The South Asian–Sindhi, Middle Eastern–Iranian, and Middle Eastern–Saudi, are more likely to be reflective of actual ancestry. I do not have a paper trail to India or Pakistan, where the Sindhi originate, however, once again our paternal haplogroup has origins in Ancient Persia. So the Iranian component could fit with what we already know. More on this below. is not a testing company per-se, but is considered the Holy Grail for DNA researchers. GEDmatch has a myriad of useful features, including a number of admixture (ethnicity) calculators, with region-specific reference populations to meet a wide range of research needs.

To begin with, let’s check the standard Jtest results.

Gedmatch Jtest pie chart  
Jtest is known for underestimating Ashkenazi, as weird as that is. I’ve read that 100% Ashkenazi testers routinely recieve around 30% AJ on the Jtest, so with my result here shown as 8%, that seems to mesh pretty well with AncestryDNA’s real result of 25%. Pie charts are pretty to look at, but what’s really interesting is something called the “oracle” (sounds interesting already, right?)

Gedmatch Jtest oracle
Here is the oracle for my Jtest results. The secondary population is representative of deeper ancestry, and here we see not only Ashkenazi (AJ), but also Druze-modern inhabitants of the Levant-, South Italian, and Samaritan. Jtest is a starting point for Ashkenazi testers on Gedmatch, but to dig into these components further, we need to check out other calculators.

 Gedmatch Gedrosia Near East Neolithic k13

 Gedrosia Near East Neolithic k13 pie chart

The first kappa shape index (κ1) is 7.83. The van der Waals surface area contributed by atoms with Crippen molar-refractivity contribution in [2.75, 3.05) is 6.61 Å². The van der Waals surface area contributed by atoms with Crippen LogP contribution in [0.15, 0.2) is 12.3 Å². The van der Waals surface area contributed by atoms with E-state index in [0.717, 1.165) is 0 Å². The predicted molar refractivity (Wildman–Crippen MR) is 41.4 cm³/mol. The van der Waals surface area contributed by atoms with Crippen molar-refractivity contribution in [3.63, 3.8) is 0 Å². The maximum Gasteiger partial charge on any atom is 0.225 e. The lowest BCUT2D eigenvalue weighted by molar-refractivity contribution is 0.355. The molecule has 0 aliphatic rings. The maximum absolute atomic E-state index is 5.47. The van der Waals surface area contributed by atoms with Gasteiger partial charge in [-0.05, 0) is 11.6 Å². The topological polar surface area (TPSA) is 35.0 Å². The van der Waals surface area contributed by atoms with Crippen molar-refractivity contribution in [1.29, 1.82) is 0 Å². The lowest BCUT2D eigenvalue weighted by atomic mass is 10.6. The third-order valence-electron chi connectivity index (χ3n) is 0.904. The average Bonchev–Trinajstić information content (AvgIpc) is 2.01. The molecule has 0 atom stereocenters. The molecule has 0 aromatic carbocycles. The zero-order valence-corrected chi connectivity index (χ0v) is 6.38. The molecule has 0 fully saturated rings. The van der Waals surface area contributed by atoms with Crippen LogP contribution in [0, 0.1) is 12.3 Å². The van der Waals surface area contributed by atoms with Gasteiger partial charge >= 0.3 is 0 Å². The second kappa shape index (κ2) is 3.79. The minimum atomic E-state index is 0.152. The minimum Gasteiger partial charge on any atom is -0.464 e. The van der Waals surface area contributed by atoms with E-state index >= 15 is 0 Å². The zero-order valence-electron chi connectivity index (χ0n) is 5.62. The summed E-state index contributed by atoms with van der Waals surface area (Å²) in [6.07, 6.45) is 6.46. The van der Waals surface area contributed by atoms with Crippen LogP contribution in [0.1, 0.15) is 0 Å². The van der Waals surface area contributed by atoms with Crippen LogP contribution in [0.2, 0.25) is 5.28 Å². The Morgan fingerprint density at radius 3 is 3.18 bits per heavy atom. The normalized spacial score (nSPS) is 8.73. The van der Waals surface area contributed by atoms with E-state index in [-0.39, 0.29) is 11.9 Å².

Neolithic is a term meaning “New Stone Age”, or the time period concurrent with the advent of farming. These samples that comprise the reference panel for this calculator were taken from ancient human remains. Perhaps what’s notable here is the 9.54% Iran_Neolithic, which could be tied into our assigned paternal haplogroup. More on this in the oracle below.


What’s interesting about these oracles is that they very nicely display that I have one Jewish grandparent. Moreover, it gives us a look further back in time before Ashkenazi Jews existed as a culture to get a feel for where my grandfather’s family originated from. The recurring Jew_Iranian and Jew_Iraqi would be in line with what we know about the origins of the haplogroup R2a/M124 arising in Babylon and Persia, during the period of the Jewish Captivity in Babylon. More on this in an upcoming blog post once FTNDA finishes processing our y-37 upgrade. Those subjects are beyond the scope of this introductory post, and will have their own dedicated post soon.

The Eurogenes EUtest V2 k15 admixture calculator

The Eurogenes EUtest V2 k15 admixture calculator doesn’t tell us much by the pie chart alone, but once we click on the oracle we get some really interesting information.




What’s interesting here is my kit is suddenly clocking in as SEPHARDIC! I reached out to an expert on Sephardic and Mizrahi DNA, and she confirmed that this calculator has a reliable Sephardic reference population.  Unlike with the paternal haplogroup suggesting a Mizrahi origin for my grandfather’s line, I had no idea that there was any Sephardic DNA in our family at all. The Eurogenes reference panel is not from ancient remains like the Gedrosia Near East Neolithic, so we’re looking at a much more recent event here. Historically it is well-known that Mizrahi Jews moved into the area of the West Mediterranean and into the Iberian Peninsula, probably through Rome. So although it was a personal surprise to find Sephardic heritage, it certainly meshes well with what we know about the origins of European Jews.

This will be covered more extensively in an upcoming blog post, as mentioned. I’m looking forward to sharing the research I’ve uncovered, along with some terrific reference material and expert opinions in the next post.


Cooper, K. (2016, April 16). Ancestry Composition Comparisons: a Case Study. Retrieved March 06, 2017, from

Further Reading

Estes, R. (2017, January 15). Concepts – Calculating Ethnicity Percentages. Retrieved March 08, 2017, from

For an exhaustive overview of the difference ethnicity analysis tools available on the web that aren’t covered here, ISOGG-International Society of Genetic Genealogists- is the go-to Wiki.